1206 2CC, Breakfast with Stephen Centaiempo

STEPHEN CENATIEMPO: Time to talk federal politics with the member for Eden-Monaro. She's the Minister for Regional Development, Local Government and Territories. And proof that I do have friends on the Labor side of politics. Kristy McBain, good morning.

KRISTY MCBAIN: Good morning, Stephen. And happy Valentine's Day to you!

CENATIEMPO: To you too, but is it appropriate to say happy Valentine's Day to people that are in a relationship with somebody else, though?

MCBAIN: It’s another day on the calendar that people celebrate!

CENATIEMPO: I'm not being critical, being a single bloke, I don't know the protocols, that's all.

MCBAIN: It's another hallmark holiday. I'm sure some people make some money off it. Some people celebrate it and some people mark it as just another day in the calendar.

CENATIEMPO: So being a sitting week, you’re going to spend it in your office, I imagine?

MCBAIN: Absolutely I am!

CENATIEMPO: All right, moving on, we've been talking about roads and the state of the roads here in the ACT. I was talking to Nichole Overall yesterday and she made the point that the Monaro electorate has the 6th biggest road network in New South Wales. When you take Eden-Monaro into account, it's even bigger than that. Talk to us about the funding that's been announced for local roads.

MCBAIN: Well Eden-Monaro is one of the largest electorates across the country, so our road network is huge, both the sealed and the unsealed network. We've just announced $500 million under Phase 4 of the Local Roads and Community Infrastructure Program. It helps all councils deliver on those priority local roads and community infrastructure projects. It's untied funding, so councils get to go to their community and talk to them about the most important roads or community infrastructure that they want to see delivered. It’s another way that we're assisting councils to get through some of that maintenance right now after the rain we've had across the country.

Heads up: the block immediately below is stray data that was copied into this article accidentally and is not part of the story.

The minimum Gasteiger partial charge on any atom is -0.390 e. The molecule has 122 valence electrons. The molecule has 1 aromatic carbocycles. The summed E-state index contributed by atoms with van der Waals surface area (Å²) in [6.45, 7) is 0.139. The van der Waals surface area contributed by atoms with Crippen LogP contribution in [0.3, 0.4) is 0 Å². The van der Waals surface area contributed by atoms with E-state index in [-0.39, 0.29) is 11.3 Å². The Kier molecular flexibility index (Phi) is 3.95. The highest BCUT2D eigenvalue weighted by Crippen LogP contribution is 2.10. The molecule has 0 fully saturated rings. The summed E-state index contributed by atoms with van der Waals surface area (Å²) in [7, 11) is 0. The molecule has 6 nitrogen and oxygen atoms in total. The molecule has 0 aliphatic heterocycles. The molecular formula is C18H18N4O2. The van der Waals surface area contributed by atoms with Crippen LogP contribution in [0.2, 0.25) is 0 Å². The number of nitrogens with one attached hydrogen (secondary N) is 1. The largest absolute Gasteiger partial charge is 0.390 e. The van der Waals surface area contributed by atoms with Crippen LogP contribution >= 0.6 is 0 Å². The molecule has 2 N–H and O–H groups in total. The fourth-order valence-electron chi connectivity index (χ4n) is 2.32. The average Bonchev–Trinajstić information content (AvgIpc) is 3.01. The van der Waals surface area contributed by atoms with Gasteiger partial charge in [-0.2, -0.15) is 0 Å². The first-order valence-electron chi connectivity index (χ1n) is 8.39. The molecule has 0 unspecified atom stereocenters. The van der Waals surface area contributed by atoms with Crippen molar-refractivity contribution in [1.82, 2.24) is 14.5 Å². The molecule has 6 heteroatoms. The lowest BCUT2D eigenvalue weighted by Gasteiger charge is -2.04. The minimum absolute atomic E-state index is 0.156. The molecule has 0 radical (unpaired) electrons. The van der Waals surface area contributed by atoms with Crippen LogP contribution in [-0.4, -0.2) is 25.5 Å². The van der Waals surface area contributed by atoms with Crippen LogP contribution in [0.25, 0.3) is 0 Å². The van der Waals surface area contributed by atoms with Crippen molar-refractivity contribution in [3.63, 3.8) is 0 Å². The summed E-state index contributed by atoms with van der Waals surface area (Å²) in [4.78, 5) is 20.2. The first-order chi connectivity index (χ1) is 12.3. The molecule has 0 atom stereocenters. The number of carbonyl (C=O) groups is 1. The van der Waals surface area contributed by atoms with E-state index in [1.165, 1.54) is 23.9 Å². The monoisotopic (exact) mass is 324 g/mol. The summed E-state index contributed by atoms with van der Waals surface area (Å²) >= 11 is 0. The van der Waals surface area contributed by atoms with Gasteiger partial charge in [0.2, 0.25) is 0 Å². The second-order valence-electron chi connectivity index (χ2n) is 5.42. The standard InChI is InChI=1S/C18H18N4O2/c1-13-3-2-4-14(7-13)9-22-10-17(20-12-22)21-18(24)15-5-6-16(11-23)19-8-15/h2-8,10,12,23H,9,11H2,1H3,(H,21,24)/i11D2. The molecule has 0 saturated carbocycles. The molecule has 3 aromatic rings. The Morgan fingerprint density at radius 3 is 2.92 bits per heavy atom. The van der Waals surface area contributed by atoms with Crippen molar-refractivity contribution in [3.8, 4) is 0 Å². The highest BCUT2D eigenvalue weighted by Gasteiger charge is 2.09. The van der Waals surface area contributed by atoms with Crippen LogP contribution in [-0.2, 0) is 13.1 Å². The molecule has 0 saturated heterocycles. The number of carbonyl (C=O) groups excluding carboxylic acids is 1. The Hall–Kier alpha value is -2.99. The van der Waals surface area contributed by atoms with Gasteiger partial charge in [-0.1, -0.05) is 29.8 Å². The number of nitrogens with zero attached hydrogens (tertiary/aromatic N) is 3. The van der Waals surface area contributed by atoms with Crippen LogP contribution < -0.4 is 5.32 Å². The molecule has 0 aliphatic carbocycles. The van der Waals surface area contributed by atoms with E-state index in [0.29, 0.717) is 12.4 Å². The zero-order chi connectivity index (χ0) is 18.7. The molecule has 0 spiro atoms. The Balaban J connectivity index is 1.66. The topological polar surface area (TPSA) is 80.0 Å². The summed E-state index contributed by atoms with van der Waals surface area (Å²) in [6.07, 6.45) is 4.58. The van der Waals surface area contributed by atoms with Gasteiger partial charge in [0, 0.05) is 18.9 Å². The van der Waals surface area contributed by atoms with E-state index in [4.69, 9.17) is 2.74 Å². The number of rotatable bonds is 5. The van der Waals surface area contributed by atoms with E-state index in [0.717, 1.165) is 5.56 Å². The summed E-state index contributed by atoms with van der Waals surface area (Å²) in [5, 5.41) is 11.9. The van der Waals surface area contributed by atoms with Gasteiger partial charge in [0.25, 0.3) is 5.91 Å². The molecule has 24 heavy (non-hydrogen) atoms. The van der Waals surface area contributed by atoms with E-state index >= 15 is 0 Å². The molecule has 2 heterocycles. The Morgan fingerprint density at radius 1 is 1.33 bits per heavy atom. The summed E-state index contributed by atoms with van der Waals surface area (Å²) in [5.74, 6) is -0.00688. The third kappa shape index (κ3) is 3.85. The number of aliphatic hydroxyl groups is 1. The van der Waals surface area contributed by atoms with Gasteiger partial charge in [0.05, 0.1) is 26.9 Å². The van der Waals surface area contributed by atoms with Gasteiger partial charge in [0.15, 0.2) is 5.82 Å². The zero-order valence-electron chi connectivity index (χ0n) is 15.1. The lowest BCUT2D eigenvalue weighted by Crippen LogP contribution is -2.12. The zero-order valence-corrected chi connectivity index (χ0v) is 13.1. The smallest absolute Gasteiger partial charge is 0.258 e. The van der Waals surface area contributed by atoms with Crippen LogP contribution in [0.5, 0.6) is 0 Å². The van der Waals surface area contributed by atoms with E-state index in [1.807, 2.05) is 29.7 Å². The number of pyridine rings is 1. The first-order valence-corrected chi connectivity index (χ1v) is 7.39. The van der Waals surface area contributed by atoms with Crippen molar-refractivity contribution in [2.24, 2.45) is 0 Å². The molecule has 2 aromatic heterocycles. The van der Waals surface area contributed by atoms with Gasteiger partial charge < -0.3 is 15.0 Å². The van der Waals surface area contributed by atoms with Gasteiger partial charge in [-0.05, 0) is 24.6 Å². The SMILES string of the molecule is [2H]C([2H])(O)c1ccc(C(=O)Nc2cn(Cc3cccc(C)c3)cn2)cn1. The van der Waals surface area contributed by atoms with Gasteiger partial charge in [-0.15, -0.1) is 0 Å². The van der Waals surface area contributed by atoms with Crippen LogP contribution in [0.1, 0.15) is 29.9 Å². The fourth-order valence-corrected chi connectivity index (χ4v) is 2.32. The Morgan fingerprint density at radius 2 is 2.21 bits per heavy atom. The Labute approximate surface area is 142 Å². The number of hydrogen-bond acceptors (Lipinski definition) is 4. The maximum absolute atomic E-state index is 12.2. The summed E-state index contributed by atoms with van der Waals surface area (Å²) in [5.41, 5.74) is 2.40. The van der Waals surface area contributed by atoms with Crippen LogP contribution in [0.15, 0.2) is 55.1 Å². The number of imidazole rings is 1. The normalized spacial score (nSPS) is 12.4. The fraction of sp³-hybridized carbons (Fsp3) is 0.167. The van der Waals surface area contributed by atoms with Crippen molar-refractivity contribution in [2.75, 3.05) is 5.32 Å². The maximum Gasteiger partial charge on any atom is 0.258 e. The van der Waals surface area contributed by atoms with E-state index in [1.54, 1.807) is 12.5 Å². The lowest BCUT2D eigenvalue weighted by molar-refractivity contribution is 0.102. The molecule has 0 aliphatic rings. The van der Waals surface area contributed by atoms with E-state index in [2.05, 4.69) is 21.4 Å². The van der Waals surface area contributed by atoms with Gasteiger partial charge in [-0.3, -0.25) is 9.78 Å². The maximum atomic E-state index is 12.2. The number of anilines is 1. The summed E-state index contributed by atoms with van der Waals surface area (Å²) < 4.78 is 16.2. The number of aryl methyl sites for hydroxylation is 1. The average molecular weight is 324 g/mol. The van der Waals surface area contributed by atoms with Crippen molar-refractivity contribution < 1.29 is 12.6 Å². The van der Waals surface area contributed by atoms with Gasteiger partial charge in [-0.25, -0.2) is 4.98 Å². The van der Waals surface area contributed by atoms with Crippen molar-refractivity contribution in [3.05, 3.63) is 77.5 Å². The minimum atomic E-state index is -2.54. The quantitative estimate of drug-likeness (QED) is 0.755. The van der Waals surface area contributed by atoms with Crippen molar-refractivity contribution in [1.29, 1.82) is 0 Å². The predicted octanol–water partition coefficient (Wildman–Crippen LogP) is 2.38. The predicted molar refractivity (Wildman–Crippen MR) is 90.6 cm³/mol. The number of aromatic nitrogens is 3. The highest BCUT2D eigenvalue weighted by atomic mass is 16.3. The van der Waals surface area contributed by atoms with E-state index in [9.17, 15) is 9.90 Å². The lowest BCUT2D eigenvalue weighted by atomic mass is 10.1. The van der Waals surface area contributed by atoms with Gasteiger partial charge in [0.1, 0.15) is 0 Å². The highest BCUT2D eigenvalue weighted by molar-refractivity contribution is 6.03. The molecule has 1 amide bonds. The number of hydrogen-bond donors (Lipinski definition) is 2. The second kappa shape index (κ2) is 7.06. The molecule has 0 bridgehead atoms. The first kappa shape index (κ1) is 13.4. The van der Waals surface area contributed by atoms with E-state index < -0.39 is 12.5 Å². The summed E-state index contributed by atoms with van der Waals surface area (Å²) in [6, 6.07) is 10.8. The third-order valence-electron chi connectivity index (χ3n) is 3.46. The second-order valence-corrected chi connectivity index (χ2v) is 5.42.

CENATIEMPO: I want to talk for a moment about the housing accord. Nice idea in principle, but where I see the problem is that there's too many moving parts, particularly from your perspective, getting local government involved in this. It's like herding cats. In terms of local government, surely the best way for them would be to get out of the way of land releases, and make it easier for developers to actually build places. How do you make that happen in your role as Minister?

MCBAIN: Well one of the biggest issues is that local governments are constrained by each state and territory's planning legislation. We've got a planning system that dates back to a time where everyone expected they'd have a single block with a three-bedroom, one bathroom dwelling on it. It’s really difficult for some of our developers to get through that system. I mean, in my part of the world, I've had a developer tell me he spent eight years trying to get a release of land and it keeps being flipped between New South Wales Water and New South Wales Planning. He can't get a resolution at a time where we know we need more land releases. So, planning requirements across the country really need to be fit for the 21st century and it's incumbent upon every state and territory jurisdiction to make sure that they are making it easier for us to deal with these housing issues.

CENATIEMPO: As the Minister for Local Government, how do you facilitate that?